Munger: One no brainer: Nationwide, we need a hugely improved electrical grid. That will help Berkshire subsidiaries, but we don’t depend on it. The chance that it won’t help us is zero.
Will retail, manufacturing and service businesses still be below their 2007 levels three years from now, given how they have been affected by the recession?
Buffett: I don’t know. If housing starts [remain] at 500,000, we’ll get [housing market] equilibrium in two years or less. The government is now unhappy that people are saving. Retailing has been hit very hard. The higher end has been the hardest hit — it will last quite a bit longer. The experience of the last couple of years will not go away [be forgotten]. Retail real estate will be a tough area for quite a while. Shopping centers will be tough for years. Cap rates of 5% will look pretty silly. Service businesses are generally the better ones, because they require less capital and can be more specialized. I would not look for a quick rebound. South Florida will be a problem for a long, long time.
Munger: I have nothing to add.
[Comment: A “cap rate” is essentially the reciprocal of a price/earnings ratio, so a cap rate of 5% corresponds to a P/E of 20, which would be a rich valuation for the stock market.]
What problems do you see in the world economy?
Buffett: There’s always a lot of things wrong in the world; unfortunately, it’s the only world we’ve got. We have a great system that works very well. Over time, people will live better and better. Our system unleashes human potential like no other—we haven’t reached the end of that road by a long shot. We have these interruptions in the progress of society, but we have moved ahead pretty fast. We’ve wasted human potential in fits and starts. There will be bad years in capitalism, but in the 20th century there’s been a seven-to-one improvement in the standard of living. There is enormous human potential, and the opportunities will win in the end. Every year we meet you can name a bunch of problems. Your children and grandchildren will live better than you do.
Munger: Interestingly, now as I get closer to death, I grow more cheerful economically. I especially like that we are about to harness the direct energy of the sun and [to get drinkable water from] seawater. It’s probably a mistake to think only about your probable misfortunes. You should think about your blessings as well. The main technical problem of man is about to be fixed — energy.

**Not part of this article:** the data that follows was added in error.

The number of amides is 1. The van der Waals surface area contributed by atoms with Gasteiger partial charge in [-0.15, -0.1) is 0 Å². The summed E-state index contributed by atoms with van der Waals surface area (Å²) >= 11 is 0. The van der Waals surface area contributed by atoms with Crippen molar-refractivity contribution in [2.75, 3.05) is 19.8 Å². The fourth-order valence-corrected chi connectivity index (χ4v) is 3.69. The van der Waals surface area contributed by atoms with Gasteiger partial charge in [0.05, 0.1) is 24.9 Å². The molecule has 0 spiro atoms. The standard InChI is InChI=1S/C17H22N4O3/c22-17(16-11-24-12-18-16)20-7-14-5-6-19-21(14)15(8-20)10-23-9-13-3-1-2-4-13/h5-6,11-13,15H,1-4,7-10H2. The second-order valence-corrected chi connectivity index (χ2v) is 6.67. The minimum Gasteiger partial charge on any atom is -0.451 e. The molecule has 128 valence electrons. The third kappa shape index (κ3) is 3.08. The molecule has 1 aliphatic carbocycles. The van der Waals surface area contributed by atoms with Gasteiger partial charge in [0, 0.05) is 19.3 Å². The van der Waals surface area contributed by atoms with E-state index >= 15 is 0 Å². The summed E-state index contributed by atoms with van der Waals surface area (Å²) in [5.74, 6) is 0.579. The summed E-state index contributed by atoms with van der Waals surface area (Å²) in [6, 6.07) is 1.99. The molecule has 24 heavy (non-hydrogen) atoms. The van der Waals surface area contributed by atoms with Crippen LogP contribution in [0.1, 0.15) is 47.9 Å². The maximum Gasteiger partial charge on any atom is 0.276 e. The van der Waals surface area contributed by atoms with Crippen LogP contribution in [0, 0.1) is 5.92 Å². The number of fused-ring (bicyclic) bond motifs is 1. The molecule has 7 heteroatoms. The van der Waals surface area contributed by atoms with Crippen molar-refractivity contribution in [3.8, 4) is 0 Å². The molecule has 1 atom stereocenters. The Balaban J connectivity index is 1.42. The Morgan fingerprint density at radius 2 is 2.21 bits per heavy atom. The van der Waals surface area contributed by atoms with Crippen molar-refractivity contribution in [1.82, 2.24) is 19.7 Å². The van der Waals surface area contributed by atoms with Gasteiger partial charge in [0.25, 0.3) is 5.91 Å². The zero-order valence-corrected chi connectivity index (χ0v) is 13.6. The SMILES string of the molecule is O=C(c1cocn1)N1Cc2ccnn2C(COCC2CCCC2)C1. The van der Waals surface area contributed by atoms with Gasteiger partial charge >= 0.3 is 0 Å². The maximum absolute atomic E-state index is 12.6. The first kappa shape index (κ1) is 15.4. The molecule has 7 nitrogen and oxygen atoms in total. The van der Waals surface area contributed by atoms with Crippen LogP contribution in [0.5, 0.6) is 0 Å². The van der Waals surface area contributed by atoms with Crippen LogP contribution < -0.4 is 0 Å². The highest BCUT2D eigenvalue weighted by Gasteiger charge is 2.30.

[Q - A shareholder from Dayton, Ohio referred to Buffett’s op-ed piece in The New York Times, wherein Buffett said he was moving toward a 100% investment in U.S. stocks, and asked him to comment on the relative severity of the current downturn.]
Buffett: Stocks got much cheaper in 1974, about four times earnings, than now, but interest rates were far higher, so maybe they were not really cheaper. It’s not as dramatic as in 1974 in terms of buying opportunities—that was the best period I’ve seen. I bought some equities and bonds, too. I like when things get cheap, as long as the value’s in the business. I’d much rather pay half of X than X.
Munger: It’s nothing like 1973 – 74. I knew at the time that was my time [to invest], but I had no money—but that’s part of the way it happens. 1974 was obvious. If I were you, I wouldn’t try to wait for 1973 – 74 [conditions].
Buffett: What I paid yesterday doesn’t matter. Picking bottoms is not our game— that’s impossible. I spend 99% of my time thinking about Berkshire [not my separate money]. We had the chance to buy great corporate bonds. Our idea is not to tiptoe into anything.
Munger: Sometimes opportunities are under shell A when [you’re] looking under shell B.